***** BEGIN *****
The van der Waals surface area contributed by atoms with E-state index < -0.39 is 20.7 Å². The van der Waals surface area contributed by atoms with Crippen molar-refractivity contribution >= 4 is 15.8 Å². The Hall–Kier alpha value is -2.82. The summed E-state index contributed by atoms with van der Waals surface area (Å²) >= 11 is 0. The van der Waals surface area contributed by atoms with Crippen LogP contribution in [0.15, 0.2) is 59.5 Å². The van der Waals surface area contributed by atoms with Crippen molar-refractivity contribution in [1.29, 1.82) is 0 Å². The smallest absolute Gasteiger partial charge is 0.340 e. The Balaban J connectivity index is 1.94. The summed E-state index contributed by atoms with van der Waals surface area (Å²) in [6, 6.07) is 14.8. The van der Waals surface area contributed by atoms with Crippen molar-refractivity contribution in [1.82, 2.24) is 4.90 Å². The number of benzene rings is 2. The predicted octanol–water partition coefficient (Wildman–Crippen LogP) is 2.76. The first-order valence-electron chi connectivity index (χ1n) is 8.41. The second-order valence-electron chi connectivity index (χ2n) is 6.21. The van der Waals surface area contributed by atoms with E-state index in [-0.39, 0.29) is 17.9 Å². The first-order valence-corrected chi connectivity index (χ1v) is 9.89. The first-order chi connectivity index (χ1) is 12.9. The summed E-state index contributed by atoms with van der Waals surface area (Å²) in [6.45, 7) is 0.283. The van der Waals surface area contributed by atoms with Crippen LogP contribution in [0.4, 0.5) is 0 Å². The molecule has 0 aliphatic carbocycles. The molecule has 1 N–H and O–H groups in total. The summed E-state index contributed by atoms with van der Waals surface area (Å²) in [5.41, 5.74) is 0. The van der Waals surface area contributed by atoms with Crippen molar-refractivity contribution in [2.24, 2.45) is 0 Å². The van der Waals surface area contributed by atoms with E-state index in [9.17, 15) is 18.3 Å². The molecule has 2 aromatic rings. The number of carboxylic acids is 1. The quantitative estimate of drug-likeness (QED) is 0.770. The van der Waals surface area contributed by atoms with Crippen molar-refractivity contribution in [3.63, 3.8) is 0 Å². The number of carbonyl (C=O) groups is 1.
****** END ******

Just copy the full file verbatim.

The van der Waals surface area contributed by atoms with E-state index < -0.39 is 20.7 Å². The van der Waals surface area contributed by atoms with Crippen molar-refractivity contribution >= 4 is 15.8 Å². The Hall–Kier alpha value is -2.82. The summed E-state index contributed by atoms with van der Waals surface area (Å²) >= 11 is 0. The van der Waals surface area contributed by atoms with Crippen LogP contribution in [0.15, 0.2) is 59.5 Å². The van der Waals surface area contributed by atoms with Crippen molar-refractivity contribution in [1.29, 1.82) is 0 Å². The smallest absolute Gasteiger partial charge is 0.340 e. The Balaban J connectivity index is 1.94. The summed E-state index contributed by atoms with van der Waals surface area (Å²) in [6, 6.07) is 14.8. The van der Waals surface area contributed by atoms with Crippen molar-refractivity contribution in [1.82, 2.24) is 4.90 Å². The number of benzene rings is 2. The predicted octanol–water partition coefficient (Wildman–Crippen LogP) is 2.76. The first-order valence-electron chi connectivity index (χ1n) is 8.41. The second-order valence-electron chi connectivity index (χ2n) is 6.21. The van der Waals surface area contributed by atoms with E-state index in [-0.39, 0.29) is 17.9 Å². The first-order valence-corrected chi connectivity index (χ1v) is 9.89. The first-order chi connectivity index (χ1) is 12.9. The summed E-state index contributed by atoms with van der Waals surface area (Å²) in [6.45, 7) is 0.283. The van der Waals surface area contributed by atoms with Crippen LogP contribution in [0.4, 0.5) is 0 Å². The molecule has 0 aliphatic carbocycles. The molecule has 1 N–H and O–H groups in total. The summed E-state index contributed by atoms with van der Waals surface area (Å²) in [5.41, 5.74) is 0. The van der Waals surface area contributed by atoms with Crippen molar-refractivity contribution in [2.24, 2.45) is 0 Å². The van der Waals surface area contributed by atoms with E-state index in [9.17, 15) is 18.3 Å². The molecule has 2 aromatic rings. The number of carboxylic acids is 1. The quantitative estimate of drug-likeness (QED) is 0.770. The van der Waals surface area contributed by atoms with Crippen molar-refractivity contribution in [3.63, 3.8) is 0 Å². The number of carbonyl (C=O) groups is 1.